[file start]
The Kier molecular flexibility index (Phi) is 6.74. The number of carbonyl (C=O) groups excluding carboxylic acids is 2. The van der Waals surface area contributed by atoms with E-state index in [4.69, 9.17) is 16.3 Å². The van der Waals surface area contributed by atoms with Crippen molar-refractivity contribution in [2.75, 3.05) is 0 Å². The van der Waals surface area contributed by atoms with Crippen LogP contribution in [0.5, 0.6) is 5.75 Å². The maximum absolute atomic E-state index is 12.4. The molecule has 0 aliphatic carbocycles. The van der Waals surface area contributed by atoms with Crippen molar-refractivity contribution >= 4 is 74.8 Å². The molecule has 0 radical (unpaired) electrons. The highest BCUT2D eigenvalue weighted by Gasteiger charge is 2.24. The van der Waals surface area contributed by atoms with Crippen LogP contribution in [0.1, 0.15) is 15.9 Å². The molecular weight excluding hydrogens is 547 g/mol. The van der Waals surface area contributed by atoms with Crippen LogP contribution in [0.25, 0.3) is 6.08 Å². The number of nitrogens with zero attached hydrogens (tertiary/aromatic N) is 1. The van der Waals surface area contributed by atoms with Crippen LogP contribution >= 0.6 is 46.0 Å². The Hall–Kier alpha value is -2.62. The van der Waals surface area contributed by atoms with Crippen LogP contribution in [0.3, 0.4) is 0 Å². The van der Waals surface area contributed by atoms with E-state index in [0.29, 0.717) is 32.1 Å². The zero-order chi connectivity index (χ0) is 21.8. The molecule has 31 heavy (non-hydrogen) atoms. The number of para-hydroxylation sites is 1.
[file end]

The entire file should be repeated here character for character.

The Kier molecular flexibility index (Phi) is 6.74. The number of carbonyl (C=O) groups excluding carboxylic acids is 2. The van der Waals surface area contributed by atoms with E-state index in [4.69, 9.17) is 16.3 Å². The van der Waals surface area contributed by atoms with Crippen molar-refractivity contribution in [2.75, 3.05) is 0 Å². The van der Waals surface area contributed by atoms with Crippen LogP contribution in [0.5, 0.6) is 5.75 Å². The maximum absolute atomic E-state index is 12.4. The molecule has 0 aliphatic carbocycles. The van der Waals surface area contributed by atoms with Crippen molar-refractivity contribution >= 4 is 74.8 Å². The molecule has 0 radical (unpaired) electrons. The highest BCUT2D eigenvalue weighted by Gasteiger charge is 2.24. The van der Waals surface area contributed by atoms with Crippen LogP contribution in [0.1, 0.15) is 15.9 Å². The molecular weight excluding hydrogens is 547 g/mol. The van der Waals surface area contributed by atoms with Crippen LogP contribution in [0.25, 0.3) is 6.08 Å². The number of nitrogens with zero attached hydrogens (tertiary/aromatic N) is 1. The van der Waals surface area contributed by atoms with Crippen LogP contribution >= 0.6 is 46.0 Å². The Hall–Kier alpha value is -2.62. The van der Waals surface area contributed by atoms with Crippen LogP contribution in [0.3, 0.4) is 0 Å². The van der Waals surface area contributed by atoms with E-state index in [0.29, 0.717) is 32.1 Å². The zero-order chi connectivity index (χ0) is 21.8. The molecule has 31 heavy (non-hydrogen) atoms. The number of para-hydroxylation sites is 1.